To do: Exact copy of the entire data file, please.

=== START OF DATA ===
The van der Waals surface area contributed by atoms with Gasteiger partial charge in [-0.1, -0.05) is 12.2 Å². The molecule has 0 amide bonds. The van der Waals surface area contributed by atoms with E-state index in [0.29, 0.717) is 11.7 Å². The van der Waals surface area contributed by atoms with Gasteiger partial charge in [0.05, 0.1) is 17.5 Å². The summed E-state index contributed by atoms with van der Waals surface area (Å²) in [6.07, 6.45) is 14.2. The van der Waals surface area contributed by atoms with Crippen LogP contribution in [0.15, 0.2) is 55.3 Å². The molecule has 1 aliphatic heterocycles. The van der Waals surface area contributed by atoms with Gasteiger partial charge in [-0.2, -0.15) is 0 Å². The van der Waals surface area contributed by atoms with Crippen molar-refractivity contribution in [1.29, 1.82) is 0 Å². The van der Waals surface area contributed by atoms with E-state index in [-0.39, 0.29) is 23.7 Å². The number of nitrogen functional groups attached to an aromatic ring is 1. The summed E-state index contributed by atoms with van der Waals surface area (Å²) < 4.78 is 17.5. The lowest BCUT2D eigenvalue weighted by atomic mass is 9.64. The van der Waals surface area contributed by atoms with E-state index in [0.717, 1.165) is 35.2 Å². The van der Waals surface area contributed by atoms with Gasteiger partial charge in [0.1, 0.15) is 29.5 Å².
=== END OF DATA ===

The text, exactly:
The van der Waals surface area contributed by atoms with Gasteiger partial charge in [-0.1, -0.05) is 12.2 Å². The molecule has 0 amide bonds. The van der Waals surface area contributed by atoms with E-state index in [0.29, 0.717) is 11.7 Å². The van der Waals surface area contributed by atoms with Gasteiger partial charge in [0.05, 0.1) is 17.5 Å². The summed E-state index contributed by atoms with van der Waals surface area (Å²) in [6.07, 6.45) is 14.2. The van der Waals surface area contributed by atoms with Crippen LogP contribution in [0.15, 0.2) is 55.3 Å². The molecule has 1 aliphatic heterocycles. The van der Waals surface area contributed by atoms with Gasteiger partial charge in [-0.2, -0.15) is 0 Å². The van der Waals surface area contributed by atoms with Crippen molar-refractivity contribution in [1.29, 1.82) is 0 Å². The van der Waals surface area contributed by atoms with E-state index in [-0.39, 0.29) is 23.7 Å². The number of nitrogen functional groups attached to an aromatic ring is 1. The summed E-state index contributed by atoms with van der Waals surface area (Å²) < 4.78 is 17.5. The lowest BCUT2D eigenvalue weighted by atomic mass is 9.64. The van der Waals surface area contributed by atoms with E-state index in [0.717, 1.165) is 35.2 Å². The van der Waals surface area contributed by atoms with Gasteiger partial charge in [0.1, 0.15) is 29.5 Å².